Tuesday, 17 July 2018

Postgres 9 and AWS Aurora Postgres Table Partitioning

At the time of writing the highest version of Postgres available on AWS Aurora is 9.6. This means declarative partitioning in Postgres 10 (see here) is unavailable.  Partitioning on Postgres aurora must be done the manual way. Below is how partitioning can be implemented in Postgres Aurora or Postgres 9.6.

The guide is adapted from postgres docs here. This approach uses table inheritance and insert trigger function

1. Create Base table 

First create the table which will be partitioned. This table will hold no data, but only define the schema


CREATE TABLE measurement (
    city_id         int not null,
    logdate         date not null,
    peaktemp        int,
    unitsales       int
);

2. Create partition tables

Each partition table inherits from parent, we also specify checks, this are important to ensure data not matching partition does not get inserted in a partition table. Also it used by the query planner in combination with constraint_exclusion.
-- ================== Partition 1 ============================
CREATE TABLE measurement_y2006m02 (
    CHECK ( logdate >= DATE '2006-02-01' AND logdate < DATE '2006-03-01' )
) INHERITS (measurement);

-- create index for the partition table
CREATE INDEX measurement_y2006m02_logdate ON measurement_y2006m02 (logdate);

-- ================== Partition 2 ============================
CREATE TABLE measurement_y2006m03 (
  CHECK ( logdate >= DATE '2006-03-01' AND logdate < DATE '2006-04-01' )
) INHERITS (measurement);

CREATE INDEX measurement_y2006m03_logdate ON measurement_y2006m03 (logdate);


-- ================== Partition 3 ============================
CREATE TABLE measurement_y2006m04 (
  CHECK ( logdate >= DATE '2006-04-01' AND logdate < DATE '2006-05-01' )
) INHERITS (measurement);

CREATE INDEX measurement_y2006m04_logdate ON measurement_y2006m04 (logdate);

3. Insert routing 

Define the insert routing function on parent table. This redirects all inserts, done on the main table to appropriate partition table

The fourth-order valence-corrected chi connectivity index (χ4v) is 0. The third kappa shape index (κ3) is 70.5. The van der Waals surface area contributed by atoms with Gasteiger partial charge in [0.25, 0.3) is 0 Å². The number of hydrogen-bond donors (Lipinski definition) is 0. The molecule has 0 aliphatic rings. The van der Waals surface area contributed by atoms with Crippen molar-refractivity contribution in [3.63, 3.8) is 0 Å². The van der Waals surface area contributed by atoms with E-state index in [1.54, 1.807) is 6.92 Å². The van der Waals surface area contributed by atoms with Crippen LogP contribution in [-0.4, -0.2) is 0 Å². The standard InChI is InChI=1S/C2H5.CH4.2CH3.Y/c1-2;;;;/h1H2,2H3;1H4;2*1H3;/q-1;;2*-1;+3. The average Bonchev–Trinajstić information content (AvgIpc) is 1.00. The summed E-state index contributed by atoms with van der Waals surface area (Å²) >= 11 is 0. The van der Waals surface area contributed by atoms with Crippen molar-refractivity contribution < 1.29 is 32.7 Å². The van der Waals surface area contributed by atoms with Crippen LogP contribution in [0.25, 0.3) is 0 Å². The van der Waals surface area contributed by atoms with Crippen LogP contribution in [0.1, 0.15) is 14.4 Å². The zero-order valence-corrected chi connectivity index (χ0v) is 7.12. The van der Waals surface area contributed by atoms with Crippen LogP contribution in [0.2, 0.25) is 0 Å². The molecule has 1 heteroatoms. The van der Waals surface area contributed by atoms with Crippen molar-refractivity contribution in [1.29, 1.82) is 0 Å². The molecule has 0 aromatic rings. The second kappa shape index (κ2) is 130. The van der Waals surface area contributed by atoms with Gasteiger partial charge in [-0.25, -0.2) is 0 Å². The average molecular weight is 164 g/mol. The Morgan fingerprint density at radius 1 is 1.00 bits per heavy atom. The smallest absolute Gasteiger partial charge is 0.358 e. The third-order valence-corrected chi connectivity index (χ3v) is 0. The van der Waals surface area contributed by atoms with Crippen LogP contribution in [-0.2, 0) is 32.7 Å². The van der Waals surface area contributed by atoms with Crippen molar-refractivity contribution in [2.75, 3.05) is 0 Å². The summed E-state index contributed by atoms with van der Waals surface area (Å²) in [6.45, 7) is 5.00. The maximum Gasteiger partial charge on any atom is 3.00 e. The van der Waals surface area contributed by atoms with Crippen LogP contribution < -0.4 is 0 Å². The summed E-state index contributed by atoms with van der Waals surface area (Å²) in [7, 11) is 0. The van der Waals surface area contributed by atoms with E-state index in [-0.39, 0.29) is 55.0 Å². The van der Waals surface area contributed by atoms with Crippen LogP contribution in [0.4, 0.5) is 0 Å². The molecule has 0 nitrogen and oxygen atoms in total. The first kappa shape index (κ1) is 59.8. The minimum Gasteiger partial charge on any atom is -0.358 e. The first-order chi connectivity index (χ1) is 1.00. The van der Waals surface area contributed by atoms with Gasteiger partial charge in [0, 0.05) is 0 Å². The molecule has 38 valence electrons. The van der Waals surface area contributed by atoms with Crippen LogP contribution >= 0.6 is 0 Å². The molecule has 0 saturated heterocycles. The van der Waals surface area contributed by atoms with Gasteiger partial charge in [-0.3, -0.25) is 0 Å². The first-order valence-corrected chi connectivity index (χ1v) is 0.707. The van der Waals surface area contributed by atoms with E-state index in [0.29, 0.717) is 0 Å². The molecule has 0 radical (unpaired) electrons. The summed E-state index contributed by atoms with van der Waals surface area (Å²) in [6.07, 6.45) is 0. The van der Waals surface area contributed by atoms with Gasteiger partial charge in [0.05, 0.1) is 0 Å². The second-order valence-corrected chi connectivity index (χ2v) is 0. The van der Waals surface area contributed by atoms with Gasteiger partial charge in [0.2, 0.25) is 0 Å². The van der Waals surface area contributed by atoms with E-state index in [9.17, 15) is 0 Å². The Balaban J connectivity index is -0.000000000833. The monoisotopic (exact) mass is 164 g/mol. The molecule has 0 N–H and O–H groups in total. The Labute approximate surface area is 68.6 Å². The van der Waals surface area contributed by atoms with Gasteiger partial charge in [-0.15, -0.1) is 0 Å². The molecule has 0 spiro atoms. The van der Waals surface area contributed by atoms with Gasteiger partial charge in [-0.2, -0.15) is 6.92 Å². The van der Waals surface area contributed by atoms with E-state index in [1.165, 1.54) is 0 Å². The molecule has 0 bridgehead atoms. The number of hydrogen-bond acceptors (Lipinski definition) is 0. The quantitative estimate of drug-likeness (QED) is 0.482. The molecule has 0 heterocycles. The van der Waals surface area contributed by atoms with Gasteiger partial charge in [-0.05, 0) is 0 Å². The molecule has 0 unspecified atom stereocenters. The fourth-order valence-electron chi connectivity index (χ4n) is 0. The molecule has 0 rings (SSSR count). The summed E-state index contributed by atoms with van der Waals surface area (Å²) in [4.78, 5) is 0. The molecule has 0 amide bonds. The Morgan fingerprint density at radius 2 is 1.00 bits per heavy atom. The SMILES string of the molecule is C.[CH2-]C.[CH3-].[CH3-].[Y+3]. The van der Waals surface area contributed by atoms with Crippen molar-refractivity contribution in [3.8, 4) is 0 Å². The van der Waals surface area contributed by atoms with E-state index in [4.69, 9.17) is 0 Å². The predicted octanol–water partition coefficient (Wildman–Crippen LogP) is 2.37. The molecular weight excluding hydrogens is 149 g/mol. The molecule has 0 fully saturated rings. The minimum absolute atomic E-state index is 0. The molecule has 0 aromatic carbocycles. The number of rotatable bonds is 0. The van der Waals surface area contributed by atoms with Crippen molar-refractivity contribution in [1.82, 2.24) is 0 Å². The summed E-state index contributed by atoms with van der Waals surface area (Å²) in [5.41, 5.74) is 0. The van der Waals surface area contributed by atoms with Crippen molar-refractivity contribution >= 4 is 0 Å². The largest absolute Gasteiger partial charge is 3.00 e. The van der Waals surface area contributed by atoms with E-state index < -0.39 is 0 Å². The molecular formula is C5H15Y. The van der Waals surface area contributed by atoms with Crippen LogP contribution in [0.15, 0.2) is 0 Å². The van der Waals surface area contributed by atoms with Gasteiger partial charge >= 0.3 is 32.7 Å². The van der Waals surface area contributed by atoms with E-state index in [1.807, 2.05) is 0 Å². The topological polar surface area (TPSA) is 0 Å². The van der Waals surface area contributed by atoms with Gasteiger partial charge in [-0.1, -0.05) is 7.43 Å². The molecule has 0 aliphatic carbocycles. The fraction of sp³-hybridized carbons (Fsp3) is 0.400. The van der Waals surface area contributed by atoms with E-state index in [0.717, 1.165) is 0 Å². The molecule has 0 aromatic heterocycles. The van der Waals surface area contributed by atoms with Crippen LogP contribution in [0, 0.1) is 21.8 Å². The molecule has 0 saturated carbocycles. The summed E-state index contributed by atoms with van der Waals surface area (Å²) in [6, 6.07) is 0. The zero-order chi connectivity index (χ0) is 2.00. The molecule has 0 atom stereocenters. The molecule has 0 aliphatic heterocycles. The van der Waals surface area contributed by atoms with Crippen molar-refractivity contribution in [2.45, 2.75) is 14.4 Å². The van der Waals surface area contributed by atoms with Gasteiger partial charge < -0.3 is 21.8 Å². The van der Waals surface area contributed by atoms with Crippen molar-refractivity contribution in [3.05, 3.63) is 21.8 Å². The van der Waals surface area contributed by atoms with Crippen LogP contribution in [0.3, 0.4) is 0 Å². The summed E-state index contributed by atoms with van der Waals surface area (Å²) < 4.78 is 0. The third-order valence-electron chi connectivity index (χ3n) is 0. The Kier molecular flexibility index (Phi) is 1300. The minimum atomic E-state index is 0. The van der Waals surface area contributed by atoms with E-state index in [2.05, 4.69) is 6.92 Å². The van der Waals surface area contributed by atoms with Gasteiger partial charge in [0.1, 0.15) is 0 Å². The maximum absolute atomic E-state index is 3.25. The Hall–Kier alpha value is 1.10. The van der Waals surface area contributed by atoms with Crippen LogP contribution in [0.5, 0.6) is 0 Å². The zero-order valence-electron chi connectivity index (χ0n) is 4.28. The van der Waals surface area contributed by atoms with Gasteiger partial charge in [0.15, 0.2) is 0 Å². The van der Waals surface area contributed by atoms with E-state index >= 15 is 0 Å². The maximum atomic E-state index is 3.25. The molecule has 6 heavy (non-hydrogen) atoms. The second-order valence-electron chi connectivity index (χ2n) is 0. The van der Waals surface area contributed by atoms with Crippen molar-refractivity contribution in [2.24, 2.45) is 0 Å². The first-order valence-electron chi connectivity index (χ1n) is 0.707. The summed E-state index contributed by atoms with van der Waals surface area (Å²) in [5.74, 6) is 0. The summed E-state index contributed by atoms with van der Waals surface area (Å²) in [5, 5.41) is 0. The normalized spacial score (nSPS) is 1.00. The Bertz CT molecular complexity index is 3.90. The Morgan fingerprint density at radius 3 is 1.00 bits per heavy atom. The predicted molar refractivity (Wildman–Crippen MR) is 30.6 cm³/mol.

CREATE OR REPLACE FUNCTION measurement_insert_trigger()
  RETURNS TRIGGER AS $$
  BEGIN
      -- Insert into partition based on date range, NEW = new record to be inserted
      IF ( NEW.logdate >= DATE '2006-02-01' AND NEW.logdate < DATE '2006-03-01' ) THEN
          INSERT INTO measurement_y2006m02 VALUES (NEW.*);

      ELSIF ( NEW.logdate >= DATE '2006-03-01' AND NEW.logdate < DATE '2006-04-01' ) THEN
          INSERT INTO measurement_y2006m03 VALUES (NEW.*);

      ELSIF ( NEW.logdate >= DATE '2008-04-01' AND NEW.logdate < DATE '2008-05-01' ) THEN
          INSERT INTO measurement_y2008m01 VALUES (NEW.*);

      ELSE
          RAISE EXCEPTION 'Date out of range.  Fix the measurement_insert_trigger() function!';
      END IF;

      RETURN NULL;
  END;
  $$
  LANGUAGE plpgsql;

  -- attach trigger to measurement table before insert
  CREATE TRIGGER measurement_insert_trigger
  BEFORE INSERT ON measurement
  FOR EACH ROW EXECUTE PROCEDURE measurement_insert_trigger();


Usage

Insert a row

INSERT INTO measurement (city_id, logdate, peaktemp, unitsales) VALUES(1, '2006-03-10',0,0)


Check row is inserted in the correct partition
Select * from measurement_y2006m03;

Making select queries partition aware

This tells the query planner, to use the CHECK constraints defined on the table, to only look into appropriate partition.

SET constraint_exclusion = on;

SELECT count(*) FROM measurement WHERE logdate >= DATE '2006-03-01';


Use Explain to verify query planner path

SET constraint_exclusion = on;

EXPLAIN SELECT count(*) FROM measurement WHERE logdate >= DATE '2006-03-01';

Removing a partition, completely including the data

 DROP TABLE measurement_y2006m02;


Note: Make sure to to update the trigger function, to remove the if statement redirecting inserts to this table

Removing partition from from partition set, but still have access to the data

ALTER TABLE measurement_y2006m02 NO INHERIT measurement;

Note: Make sure to to update the trigger function, to remove the if statement redirecting inserts to this table

Monday, 9 April 2018

Scala Try With Resource

Java 7 introduced try-with-resources, which is a handy feature. It automatically closes resources once done, such as InputStreams and Database connections. This seems to be missing from Scala. However this feature can be easily added to Scala through function currying.

Below is a definition of a tryWith function

def tryWith[R, T <: AutoCloseable](resource: T)(doWork: T => R): R = {
  try {
    doWork(resource)
  }
  finally {
    try {
      if (resource != null) {
        resource.close()
      }
    }
    catch {